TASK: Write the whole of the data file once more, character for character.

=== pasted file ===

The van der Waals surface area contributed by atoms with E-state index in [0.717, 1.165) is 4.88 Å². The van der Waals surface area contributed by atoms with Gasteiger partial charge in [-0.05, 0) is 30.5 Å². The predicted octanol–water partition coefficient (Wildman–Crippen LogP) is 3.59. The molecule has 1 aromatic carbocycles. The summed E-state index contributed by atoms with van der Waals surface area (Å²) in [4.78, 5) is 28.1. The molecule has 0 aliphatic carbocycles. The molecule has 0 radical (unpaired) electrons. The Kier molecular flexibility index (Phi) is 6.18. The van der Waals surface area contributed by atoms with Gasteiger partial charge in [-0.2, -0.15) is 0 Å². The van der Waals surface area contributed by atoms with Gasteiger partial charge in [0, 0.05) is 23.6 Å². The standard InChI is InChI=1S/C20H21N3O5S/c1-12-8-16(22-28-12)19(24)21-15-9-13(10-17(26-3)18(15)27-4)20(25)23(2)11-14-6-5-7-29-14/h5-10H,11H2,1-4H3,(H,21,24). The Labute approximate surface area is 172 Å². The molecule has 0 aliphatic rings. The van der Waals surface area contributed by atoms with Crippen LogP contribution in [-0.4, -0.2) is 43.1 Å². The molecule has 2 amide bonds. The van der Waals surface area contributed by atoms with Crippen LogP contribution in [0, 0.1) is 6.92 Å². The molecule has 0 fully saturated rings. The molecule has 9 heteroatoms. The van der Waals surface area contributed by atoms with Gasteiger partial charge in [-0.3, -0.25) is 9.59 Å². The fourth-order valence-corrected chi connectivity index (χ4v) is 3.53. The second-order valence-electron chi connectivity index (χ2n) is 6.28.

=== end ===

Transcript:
The van der Waals surface area contributed by atoms with E-state index in [0.717, 1.165) is 4.88 Å². The van der Waals surface area contributed by atoms with Gasteiger partial charge in [-0.05, 0) is 30.5 Å². The predicted octanol–water partition coefficient (Wildman–Crippen LogP) is 3.59. The molecule has 1 aromatic carbocycles. The summed E-state index contributed by atoms with van der Waals surface area (Å²) in [4.78, 5) is 28.1. The molecule has 0 aliphatic carbocycles. The molecule has 0 radical (unpaired) electrons. The Kier molecular flexibility index (Phi) is 6.18. The van der Waals surface area contributed by atoms with Gasteiger partial charge in [-0.2, -0.15) is 0 Å². The van der Waals surface area contributed by atoms with Gasteiger partial charge in [0, 0.05) is 23.6 Å². The standard InChI is InChI=1S/C20H21N3O5S/c1-12-8-16(22-28-12)19(24)21-15-9-13(10-17(26-3)18(15)27-4)20(25)23(2)11-14-6-5-7-29-14/h5-10H,11H2,1-4H3,(H,21,24). The Labute approximate surface area is 172 Å². The molecule has 0 aliphatic rings. The van der Waals surface area contributed by atoms with Crippen LogP contribution in [-0.4, -0.2) is 43.1 Å². The molecule has 2 amide bonds. The van der Waals surface area contributed by atoms with Crippen LogP contribution in [0, 0.1) is 6.92 Å². The molecule has 0 fully saturated rings. The molecule has 9 heteroatoms. The van der Waals surface area contributed by atoms with Gasteiger partial charge in [-0.3, -0.25) is 9.59 Å². The fourth-order valence-corrected chi connectivity index (χ4v) is 3.53. The second-order valence-electron chi connectivity index (χ2n) is 6.28.